If I'm a company leader, how does that translate? How many people do I need spreading my message within a company to kind of have that similar effect?
Godin: What does it take internally in an organization as a leader [to have true fans]? Apple maybe had, at its peak, 1,000 people who would turn down a much better job to stay there because they were part of what that place was. When you talk to Susan Kare (pictured below) 30 years later, she still remembers the experience that the Mac was built by 13 people—13, that's it. So you don't need that many at all.
But most CEOs I know don't have any [true fans]. If they have a few, it would be amazing. And [CEOs] think they can buy them. People are not for sale—that's not how you get them. You get them by showing up for them in a way that makes them believe that their life is better if they show up for you.
What do you tell people when they ask, "How do I achieve fans within my own company, among my own leadership?"
Godin: I'm not sure anyone's ever asked me that, actually. I guess what I would say is: Why?
If you're telling me you want to achieve [fans] so you'll make more money, then I would say you should probably go run a factory instead. But if you're telling me you want to do it because you feel a calling to see and connect and lead people, then you're probably already doing it.
The hard work is deciding why you want to do that in the first place.
In a time like this, of general unease about what the world is going to look like in the short-, medium-, and long-term, is this an opportunity for new leaders to spring up where they wouldn't have otherwise done so?
Godin: Well, I'll just remind people that Google and Shopify both came out of the dot-com bust. In fact, just about every important organization comes during a time of bust.
During a time of boom, the market leaders, the tribal leaders—the leaders of every stripe have all the advantages.
But in a bust, they're suffering because they're trying hard to maintain the status quo. And so, if we look at Zoom—their traffic is up 20x in the last month. They didn't wish for this to happen. But suddenly there's a new important software company on the horizon.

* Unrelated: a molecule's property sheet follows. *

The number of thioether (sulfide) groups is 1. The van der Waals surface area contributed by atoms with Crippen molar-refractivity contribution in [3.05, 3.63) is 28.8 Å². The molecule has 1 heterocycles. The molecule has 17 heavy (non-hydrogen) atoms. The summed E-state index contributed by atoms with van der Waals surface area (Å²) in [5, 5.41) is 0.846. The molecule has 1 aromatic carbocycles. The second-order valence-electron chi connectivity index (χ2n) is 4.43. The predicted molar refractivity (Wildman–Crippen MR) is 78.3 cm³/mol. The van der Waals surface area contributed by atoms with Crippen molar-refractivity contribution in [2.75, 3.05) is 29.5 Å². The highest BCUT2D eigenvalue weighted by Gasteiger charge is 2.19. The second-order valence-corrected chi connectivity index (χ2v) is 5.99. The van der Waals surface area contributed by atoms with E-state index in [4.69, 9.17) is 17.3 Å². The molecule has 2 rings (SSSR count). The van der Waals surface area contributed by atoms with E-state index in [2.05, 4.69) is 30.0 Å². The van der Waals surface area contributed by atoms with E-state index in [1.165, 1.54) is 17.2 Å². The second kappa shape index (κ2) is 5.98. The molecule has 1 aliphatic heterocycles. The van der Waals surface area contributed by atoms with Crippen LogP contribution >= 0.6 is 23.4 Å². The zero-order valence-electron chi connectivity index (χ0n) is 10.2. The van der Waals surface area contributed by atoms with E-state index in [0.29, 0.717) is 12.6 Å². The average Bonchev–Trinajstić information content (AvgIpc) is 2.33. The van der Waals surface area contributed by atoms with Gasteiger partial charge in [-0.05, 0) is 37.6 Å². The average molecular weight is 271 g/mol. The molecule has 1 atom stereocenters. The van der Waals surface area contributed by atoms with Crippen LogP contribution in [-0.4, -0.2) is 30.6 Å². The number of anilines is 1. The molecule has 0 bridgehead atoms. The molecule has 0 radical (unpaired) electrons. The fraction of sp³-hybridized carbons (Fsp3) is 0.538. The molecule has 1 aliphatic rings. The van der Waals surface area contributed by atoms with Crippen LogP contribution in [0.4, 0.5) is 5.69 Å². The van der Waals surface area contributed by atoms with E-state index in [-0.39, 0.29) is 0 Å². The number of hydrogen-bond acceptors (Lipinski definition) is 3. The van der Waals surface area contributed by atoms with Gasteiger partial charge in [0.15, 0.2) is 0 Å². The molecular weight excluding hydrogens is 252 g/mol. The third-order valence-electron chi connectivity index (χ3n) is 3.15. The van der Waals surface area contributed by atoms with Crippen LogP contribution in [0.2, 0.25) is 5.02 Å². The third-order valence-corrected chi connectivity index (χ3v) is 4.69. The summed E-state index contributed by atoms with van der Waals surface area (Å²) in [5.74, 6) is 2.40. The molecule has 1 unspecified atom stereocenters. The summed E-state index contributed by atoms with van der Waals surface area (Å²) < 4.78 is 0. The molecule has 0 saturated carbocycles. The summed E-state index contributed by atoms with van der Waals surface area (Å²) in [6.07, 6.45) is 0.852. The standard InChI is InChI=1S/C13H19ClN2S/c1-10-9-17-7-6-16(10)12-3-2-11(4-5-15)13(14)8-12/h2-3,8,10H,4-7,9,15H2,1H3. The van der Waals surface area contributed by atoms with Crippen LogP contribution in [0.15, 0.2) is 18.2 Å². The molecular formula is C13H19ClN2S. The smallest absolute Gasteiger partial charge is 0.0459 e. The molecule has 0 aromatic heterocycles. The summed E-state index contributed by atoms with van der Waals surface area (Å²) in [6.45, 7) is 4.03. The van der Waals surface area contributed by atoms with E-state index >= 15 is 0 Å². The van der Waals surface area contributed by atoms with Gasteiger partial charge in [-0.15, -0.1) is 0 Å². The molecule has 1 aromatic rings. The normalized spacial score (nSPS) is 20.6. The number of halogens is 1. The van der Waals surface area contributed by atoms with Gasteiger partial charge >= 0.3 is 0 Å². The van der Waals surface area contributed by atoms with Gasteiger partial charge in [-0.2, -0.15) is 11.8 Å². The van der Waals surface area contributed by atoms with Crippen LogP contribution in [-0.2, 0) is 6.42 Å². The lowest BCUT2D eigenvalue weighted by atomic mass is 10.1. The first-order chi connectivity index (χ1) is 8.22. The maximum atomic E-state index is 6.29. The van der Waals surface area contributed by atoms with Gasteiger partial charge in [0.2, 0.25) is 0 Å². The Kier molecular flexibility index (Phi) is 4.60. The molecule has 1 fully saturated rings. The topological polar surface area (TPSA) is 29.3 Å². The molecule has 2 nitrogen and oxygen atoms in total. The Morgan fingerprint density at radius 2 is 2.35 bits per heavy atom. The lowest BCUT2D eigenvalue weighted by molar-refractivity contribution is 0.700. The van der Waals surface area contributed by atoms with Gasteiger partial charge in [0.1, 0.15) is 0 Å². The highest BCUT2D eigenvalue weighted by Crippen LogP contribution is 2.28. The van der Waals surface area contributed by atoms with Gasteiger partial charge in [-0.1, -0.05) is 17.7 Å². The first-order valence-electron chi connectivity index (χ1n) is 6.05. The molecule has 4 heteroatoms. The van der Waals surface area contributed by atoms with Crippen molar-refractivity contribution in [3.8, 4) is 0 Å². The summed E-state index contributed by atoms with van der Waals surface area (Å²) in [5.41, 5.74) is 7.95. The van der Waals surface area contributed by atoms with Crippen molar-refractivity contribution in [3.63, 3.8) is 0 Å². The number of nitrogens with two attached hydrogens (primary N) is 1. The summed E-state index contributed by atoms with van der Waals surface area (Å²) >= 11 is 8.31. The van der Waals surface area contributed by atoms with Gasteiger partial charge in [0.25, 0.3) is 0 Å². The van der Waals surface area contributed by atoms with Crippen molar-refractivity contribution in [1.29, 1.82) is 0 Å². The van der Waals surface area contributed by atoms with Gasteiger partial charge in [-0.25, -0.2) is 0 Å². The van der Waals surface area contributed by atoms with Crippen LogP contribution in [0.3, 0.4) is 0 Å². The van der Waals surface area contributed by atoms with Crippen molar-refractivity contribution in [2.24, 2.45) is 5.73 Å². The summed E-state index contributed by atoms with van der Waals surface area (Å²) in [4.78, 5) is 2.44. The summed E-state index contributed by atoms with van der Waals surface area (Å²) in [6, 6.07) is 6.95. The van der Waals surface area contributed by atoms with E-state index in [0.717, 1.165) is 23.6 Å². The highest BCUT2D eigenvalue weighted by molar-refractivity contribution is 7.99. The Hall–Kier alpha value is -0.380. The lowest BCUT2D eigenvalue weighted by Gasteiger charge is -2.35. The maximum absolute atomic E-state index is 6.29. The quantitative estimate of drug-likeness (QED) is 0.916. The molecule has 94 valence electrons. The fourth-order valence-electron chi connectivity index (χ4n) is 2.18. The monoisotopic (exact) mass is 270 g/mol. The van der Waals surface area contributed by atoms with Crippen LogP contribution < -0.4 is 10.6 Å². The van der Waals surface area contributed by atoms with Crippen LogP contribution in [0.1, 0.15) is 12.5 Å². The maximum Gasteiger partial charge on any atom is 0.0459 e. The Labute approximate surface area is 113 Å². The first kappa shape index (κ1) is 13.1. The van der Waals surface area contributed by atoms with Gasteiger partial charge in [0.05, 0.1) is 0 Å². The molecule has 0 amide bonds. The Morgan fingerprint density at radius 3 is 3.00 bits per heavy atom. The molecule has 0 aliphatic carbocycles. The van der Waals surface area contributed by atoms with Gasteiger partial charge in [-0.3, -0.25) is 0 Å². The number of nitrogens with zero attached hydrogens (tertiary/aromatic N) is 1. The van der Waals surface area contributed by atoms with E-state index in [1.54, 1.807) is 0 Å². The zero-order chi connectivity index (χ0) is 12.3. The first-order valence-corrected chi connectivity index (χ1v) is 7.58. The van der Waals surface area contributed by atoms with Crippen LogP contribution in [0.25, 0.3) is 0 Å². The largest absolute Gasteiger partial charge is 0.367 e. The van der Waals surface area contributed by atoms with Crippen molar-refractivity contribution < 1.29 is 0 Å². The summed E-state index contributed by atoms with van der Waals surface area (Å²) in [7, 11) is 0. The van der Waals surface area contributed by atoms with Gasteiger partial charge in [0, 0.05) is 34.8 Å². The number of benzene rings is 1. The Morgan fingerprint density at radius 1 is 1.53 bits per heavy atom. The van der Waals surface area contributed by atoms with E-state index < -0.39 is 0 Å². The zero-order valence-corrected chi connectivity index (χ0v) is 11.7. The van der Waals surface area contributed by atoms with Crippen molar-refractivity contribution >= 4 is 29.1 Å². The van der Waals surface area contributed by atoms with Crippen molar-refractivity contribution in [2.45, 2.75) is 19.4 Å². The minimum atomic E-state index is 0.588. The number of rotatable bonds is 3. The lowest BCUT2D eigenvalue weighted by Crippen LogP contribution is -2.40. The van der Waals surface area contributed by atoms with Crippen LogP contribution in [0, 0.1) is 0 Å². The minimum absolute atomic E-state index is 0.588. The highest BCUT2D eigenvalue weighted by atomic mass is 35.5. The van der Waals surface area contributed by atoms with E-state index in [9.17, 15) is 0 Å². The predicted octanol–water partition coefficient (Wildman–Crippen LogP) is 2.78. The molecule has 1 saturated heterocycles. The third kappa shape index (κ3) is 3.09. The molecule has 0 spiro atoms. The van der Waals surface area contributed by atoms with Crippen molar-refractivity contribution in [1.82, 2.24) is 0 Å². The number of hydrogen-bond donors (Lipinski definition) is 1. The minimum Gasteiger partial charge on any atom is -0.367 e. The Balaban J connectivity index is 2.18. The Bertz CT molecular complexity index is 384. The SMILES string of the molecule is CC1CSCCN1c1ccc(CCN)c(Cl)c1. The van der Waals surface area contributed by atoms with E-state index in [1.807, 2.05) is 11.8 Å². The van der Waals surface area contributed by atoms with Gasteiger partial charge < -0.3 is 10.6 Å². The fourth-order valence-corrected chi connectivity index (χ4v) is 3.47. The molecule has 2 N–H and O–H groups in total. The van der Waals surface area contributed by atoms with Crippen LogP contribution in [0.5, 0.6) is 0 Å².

As an individual, the question is: Will you build something that's optimized for the year 2018, or will you build something that's optimized for the year 2021? If you want something for 2021, now would be a really good place to start.
Tribes was published in 2008. Now, certainly most of the work that went into that book was done before the recession hit. But I'm curious about the role an economic collapse had on leadership at that time as you saw it.
Godin: We had a bit of clarity for a little while that leadership and money weren't the same thing. We saw people like Jack Welch called out as the fraud he was. And suddenly, [when] he wasn't making as much money, everyone said, "Oh, he must not be a leader anymore."
Those things aren't the same thing. Looking at the Forbes 400 as an indicator of anybody's skill is probably a mistake. So in this new cataclysmic moment, I think we're going to need to ask ourselves the simple question of: Who would miss you if [they] were gone?
Because there are lots of things that are going to be gone [in a recession]. And if they're not going to be missed, well, that's probably good riddance. But if you do something that's important to people, they might find a way to help you persist.
You've prefaced my natural followup, which is something of an unpleasant one. As we stare down the barrel at another looming recession, it's been 12 years now since the last one began. What do you imagine will be different in terms of tribes and leadership as we head into a possible recession in 2020?